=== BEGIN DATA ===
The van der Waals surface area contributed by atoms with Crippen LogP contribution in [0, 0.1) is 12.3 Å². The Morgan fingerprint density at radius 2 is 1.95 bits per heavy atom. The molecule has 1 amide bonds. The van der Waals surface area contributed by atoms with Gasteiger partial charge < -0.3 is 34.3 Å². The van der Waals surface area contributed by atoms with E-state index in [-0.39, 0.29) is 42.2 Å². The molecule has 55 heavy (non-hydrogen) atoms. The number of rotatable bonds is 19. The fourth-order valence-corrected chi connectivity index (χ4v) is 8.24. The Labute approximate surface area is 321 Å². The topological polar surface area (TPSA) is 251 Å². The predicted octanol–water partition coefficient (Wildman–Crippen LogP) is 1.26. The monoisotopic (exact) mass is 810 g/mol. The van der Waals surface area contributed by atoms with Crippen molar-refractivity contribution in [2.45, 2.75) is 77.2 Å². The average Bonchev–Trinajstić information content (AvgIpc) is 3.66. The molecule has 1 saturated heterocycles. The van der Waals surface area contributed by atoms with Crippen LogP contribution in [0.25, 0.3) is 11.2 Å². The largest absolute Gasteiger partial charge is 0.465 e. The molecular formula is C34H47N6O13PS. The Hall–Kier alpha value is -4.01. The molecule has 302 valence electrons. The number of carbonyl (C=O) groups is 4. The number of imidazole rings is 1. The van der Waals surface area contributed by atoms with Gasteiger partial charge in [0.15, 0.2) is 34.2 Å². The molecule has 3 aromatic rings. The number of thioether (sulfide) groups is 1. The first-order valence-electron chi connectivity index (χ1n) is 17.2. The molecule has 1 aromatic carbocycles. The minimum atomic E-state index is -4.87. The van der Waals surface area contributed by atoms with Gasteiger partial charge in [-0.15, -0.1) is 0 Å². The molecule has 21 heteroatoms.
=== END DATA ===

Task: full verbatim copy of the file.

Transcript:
The van der Waals surface area contributed by atoms with Crippen LogP contribution in [0, 0.1) is 12.3 Å². The Morgan fingerprint density at radius 2 is 1.95 bits per heavy atom. The molecule has 1 amide bonds. The van der Waals surface area contributed by atoms with Gasteiger partial charge < -0.3 is 34.3 Å². The van der Waals surface area contributed by atoms with E-state index in [-0.39, 0.29) is 42.2 Å². The molecule has 55 heavy (non-hydrogen) atoms. The number of rotatable bonds is 19. The fourth-order valence-corrected chi connectivity index (χ4v) is 8.24. The Labute approximate surface area is 321 Å². The topological polar surface area (TPSA) is 251 Å². The predicted octanol–water partition coefficient (Wildman–Crippen LogP) is 1.26. The monoisotopic (exact) mass is 810 g/mol. The van der Waals surface area contributed by atoms with Crippen molar-refractivity contribution in [2.45, 2.75) is 77.2 Å². The average Bonchev–Trinajstić information content (AvgIpc) is 3.66. The molecule has 1 saturated heterocycles. The van der Waals surface area contributed by atoms with Crippen LogP contribution in [0.25, 0.3) is 11.2 Å². The largest absolute Gasteiger partial charge is 0.465 e. The molecular formula is C34H47N6O13PS. The Hall–Kier alpha value is -4.01. The molecule has 302 valence electrons. The number of carbonyl (C=O) groups is 4. The number of imidazole rings is 1. The van der Waals surface area contributed by atoms with Gasteiger partial charge in [0.15, 0.2) is 34.2 Å². The molecule has 3 aromatic rings. The number of thioether (sulfide) groups is 1. The first-order valence-electron chi connectivity index (χ1n) is 17.2. The molecule has 1 aromatic carbocycles. The minimum atomic E-state index is -4.87. The van der Waals surface area contributed by atoms with Gasteiger partial charge in [-0.15, -0.1) is 0 Å². The molecule has 21 heteroatoms.